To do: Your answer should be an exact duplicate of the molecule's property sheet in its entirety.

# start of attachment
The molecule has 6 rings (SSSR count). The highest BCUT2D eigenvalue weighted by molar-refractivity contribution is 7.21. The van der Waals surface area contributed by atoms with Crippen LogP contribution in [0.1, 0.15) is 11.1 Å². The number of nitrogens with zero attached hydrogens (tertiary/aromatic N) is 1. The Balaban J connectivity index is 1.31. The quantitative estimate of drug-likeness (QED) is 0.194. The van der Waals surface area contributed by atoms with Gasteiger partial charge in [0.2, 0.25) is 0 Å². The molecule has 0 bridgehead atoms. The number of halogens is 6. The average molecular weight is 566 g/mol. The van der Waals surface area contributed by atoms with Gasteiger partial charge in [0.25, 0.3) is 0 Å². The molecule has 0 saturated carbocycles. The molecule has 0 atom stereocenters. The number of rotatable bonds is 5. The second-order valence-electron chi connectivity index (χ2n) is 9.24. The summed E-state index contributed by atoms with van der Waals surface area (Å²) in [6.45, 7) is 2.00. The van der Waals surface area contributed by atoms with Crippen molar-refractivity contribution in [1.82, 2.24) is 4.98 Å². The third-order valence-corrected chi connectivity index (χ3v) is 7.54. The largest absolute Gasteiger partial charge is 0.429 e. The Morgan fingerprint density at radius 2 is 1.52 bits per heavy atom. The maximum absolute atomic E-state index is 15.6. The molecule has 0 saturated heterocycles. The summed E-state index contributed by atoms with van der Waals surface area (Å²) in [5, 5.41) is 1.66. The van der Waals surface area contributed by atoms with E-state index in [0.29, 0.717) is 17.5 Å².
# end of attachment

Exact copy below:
The molecule has 6 rings (SSSR count). The highest BCUT2D eigenvalue weighted by molar-refractivity contribution is 7.21. The van der Waals surface area contributed by atoms with Crippen LogP contribution in [0.1, 0.15) is 11.1 Å². The number of nitrogens with zero attached hydrogens (tertiary/aromatic N) is 1. The Balaban J connectivity index is 1.31. The quantitative estimate of drug-likeness (QED) is 0.194. The van der Waals surface area contributed by atoms with Gasteiger partial charge in [0.2, 0.25) is 0 Å². The molecule has 0 bridgehead atoms. The number of halogens is 6. The average molecular weight is 566 g/mol. The van der Waals surface area contributed by atoms with Gasteiger partial charge in [0.25, 0.3) is 0 Å². The molecule has 0 saturated carbocycles. The molecule has 0 atom stereocenters. The number of rotatable bonds is 5. The second-order valence-electron chi connectivity index (χ2n) is 9.24. The summed E-state index contributed by atoms with van der Waals surface area (Å²) in [6.45, 7) is 2.00. The van der Waals surface area contributed by atoms with Crippen molar-refractivity contribution in [1.82, 2.24) is 4.98 Å². The third-order valence-corrected chi connectivity index (χ3v) is 7.54. The largest absolute Gasteiger partial charge is 0.429 e. The Morgan fingerprint density at radius 2 is 1.52 bits per heavy atom. The maximum absolute atomic E-state index is 15.6. The molecule has 0 saturated heterocycles. The summed E-state index contributed by atoms with van der Waals surface area (Å²) in [5, 5.41) is 1.66. The van der Waals surface area contributed by atoms with E-state index in [0.29, 0.717) is 17.5 Å².